July 11, 2023

Explaining the Bodies in Cardano Governance

Albert Kim


In a previous blog, we covered the basics of the concept of Liquid Democracy in Cardano blockchain governance.

In this blog, we’ll elaborate more on how the Cardano blockchain has set up roles for the Constitutional Committee, Delegated Representatives (DReps), and Stake Pool Operators (SPOs) to integrate Liquid Democracy and its advantages for on-chain decentralized governance. 

First, we have to keep in mind that decentralized governance is a new experiment and is being developed with the input of the community. 

It has not been attempted at the scale of a system like Cardano with its millions of global users and there are no real case studies. 

For these reasons, all the details presented here are subject to change as more discussion continues within the Cardano community in its Voltaire era. 

As the realities of Liquid Democracy applied to a decentralized blockchain like Cardano become more apparent, adjustments will be made along the way to continuously upgrade governance mechanisms. 

It’s important to keep in mind that this is just the starting point and that the future goal is to have a smoothly-run governance structure of Cardano that is decentralized and accessible to everyone. 

The Governing bodies of liquid democracy
Explaining the Bodies in Cardano Governance-Blog Infographic

The outlines of the Liquid Democracy model are being discussed worldwide in the CIP-1694 workshops. The results will shape the first iteration of what will be the first decentralized government model for a blockchain, especially one of Cardano’s scale. 

In the current model, there are already some institutions outlined that will become the backbone of the Liquid Democracy system. 

The objective is to focus on two of them and give more details on their inner workings while we also briefly look at the SPOs (Stake Pool Operators). 

These two governing bodies we’ll describe are accessible to anyone in the Cardano community. Their power and legitimacy come from the fact that they are completely open. They will be in charge of much of the operations of the government and also direct the future of the governance model. 

Their roles are extremely important and a lot rests on the shoulders of both these institutions. The name of the two bodies is the Constitutional Committee and the Delegated Representatives (DReps). Let’s unpack them both.

The Constitutional Committee

In short, the Constitutional Committee is defined in the current CIP-1694 document as a committee “which represents a set of individuals or entities that are collectively responsible for ensuring that the Constitution is respected.”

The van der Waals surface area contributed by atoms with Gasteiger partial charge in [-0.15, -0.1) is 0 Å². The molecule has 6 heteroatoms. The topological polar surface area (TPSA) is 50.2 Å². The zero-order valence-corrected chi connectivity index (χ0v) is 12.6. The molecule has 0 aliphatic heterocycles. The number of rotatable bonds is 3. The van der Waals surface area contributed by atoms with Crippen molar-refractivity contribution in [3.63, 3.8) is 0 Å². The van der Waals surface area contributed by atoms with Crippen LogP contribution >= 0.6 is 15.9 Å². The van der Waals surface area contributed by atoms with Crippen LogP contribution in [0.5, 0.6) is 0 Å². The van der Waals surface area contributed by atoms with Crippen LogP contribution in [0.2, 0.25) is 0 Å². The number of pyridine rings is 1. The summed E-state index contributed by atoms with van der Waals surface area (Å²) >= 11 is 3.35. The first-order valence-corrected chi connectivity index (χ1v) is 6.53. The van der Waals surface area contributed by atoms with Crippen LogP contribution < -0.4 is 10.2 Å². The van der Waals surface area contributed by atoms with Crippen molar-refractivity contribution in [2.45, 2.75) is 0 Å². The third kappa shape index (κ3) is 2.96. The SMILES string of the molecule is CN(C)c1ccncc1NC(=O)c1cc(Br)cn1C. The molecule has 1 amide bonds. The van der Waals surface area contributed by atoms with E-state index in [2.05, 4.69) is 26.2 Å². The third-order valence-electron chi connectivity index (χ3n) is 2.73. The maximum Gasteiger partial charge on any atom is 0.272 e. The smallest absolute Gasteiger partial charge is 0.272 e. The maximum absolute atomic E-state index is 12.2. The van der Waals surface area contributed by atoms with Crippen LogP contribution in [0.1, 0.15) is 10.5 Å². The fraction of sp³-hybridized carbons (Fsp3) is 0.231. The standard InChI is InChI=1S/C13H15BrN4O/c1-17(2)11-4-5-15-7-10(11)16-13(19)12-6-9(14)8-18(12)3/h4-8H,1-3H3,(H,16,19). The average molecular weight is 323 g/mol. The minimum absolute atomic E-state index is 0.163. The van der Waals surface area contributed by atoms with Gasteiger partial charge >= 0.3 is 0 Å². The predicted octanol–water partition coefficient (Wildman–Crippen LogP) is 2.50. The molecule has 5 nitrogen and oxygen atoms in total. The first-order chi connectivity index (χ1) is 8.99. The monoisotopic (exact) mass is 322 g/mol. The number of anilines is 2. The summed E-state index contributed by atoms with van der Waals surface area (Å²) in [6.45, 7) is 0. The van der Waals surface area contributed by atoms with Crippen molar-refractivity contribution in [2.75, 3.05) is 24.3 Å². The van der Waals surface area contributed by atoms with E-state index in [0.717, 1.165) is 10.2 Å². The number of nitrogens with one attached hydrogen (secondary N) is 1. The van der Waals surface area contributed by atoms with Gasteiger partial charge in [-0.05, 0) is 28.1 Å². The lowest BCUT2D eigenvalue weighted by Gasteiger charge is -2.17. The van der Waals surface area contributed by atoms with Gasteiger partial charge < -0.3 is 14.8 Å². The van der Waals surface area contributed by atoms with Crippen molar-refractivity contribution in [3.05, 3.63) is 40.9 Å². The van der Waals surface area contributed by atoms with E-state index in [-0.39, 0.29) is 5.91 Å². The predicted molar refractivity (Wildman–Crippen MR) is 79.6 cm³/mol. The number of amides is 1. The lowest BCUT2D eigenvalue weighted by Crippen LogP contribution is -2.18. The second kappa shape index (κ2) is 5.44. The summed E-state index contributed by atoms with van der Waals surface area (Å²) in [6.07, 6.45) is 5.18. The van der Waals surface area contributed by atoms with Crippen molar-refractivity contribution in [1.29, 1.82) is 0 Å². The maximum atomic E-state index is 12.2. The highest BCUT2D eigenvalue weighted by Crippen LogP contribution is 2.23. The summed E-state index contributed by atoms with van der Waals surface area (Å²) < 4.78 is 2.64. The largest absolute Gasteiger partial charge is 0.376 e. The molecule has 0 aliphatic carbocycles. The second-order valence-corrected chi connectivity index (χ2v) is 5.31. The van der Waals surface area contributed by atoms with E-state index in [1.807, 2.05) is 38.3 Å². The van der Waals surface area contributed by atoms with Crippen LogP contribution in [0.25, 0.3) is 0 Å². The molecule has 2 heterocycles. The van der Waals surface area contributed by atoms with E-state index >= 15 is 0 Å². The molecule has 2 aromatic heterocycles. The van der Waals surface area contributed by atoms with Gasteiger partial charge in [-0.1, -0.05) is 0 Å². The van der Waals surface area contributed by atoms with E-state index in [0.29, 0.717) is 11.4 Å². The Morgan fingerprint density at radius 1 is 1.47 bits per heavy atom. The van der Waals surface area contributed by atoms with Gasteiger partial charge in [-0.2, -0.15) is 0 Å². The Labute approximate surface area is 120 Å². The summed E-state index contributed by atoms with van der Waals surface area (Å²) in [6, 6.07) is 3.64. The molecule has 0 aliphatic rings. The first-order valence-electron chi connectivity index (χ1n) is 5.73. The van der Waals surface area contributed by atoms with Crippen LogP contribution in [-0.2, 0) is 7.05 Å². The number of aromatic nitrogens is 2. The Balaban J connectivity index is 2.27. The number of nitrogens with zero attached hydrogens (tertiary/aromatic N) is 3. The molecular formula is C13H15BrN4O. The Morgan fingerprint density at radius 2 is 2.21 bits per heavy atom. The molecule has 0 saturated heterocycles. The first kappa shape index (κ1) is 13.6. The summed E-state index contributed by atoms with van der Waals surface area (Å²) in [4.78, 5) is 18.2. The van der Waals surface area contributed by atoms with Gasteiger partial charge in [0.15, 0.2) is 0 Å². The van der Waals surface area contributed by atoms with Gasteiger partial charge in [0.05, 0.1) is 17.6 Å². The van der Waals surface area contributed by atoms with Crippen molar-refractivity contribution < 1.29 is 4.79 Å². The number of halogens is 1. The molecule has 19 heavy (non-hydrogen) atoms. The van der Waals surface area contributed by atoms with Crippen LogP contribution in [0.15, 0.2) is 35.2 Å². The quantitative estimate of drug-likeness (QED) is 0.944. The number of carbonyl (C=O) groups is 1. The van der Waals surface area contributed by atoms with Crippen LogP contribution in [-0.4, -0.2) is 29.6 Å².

The Cardano Constitution is being discussed to become the document that will guide the governing principles for the Cardano network. At the moment, there are only drafts of it and it’s very much under discussion, but once there is an established document, the Constitutional Committee will be in charge of enforcing its principles. 

The members of the Constitutional Committee have to vote on any decision that affects governance and decide if it goes against the Constitution. It cannot create new initiatives, nor as of its current design, modify the once presented for a vote.

The Committee decides whether a proposal goes against the Cardano Constitution. It’s a binary vote, which is meant to preserve the rule of the Constitution over the entire network. 

The Constitutional Committee will be instituted initially for the first interaction with members of the Cardano community and then it’ll change as the governance model advances.   

Members of the Constitutional Committee

The number of members has not yet been decided. It’s expected that the number will change over time and be any non-negative number. At some points, there may be more members than at a previous stage. So, the committee won’t ever have a fixed number of participants. 

The members also don’t have to be only individuals. It’s expected that some members will represent whole entities that are corporations, groups, or other forms of collective institutions that support the Cardano network. 

Replacing the Constitutional Committee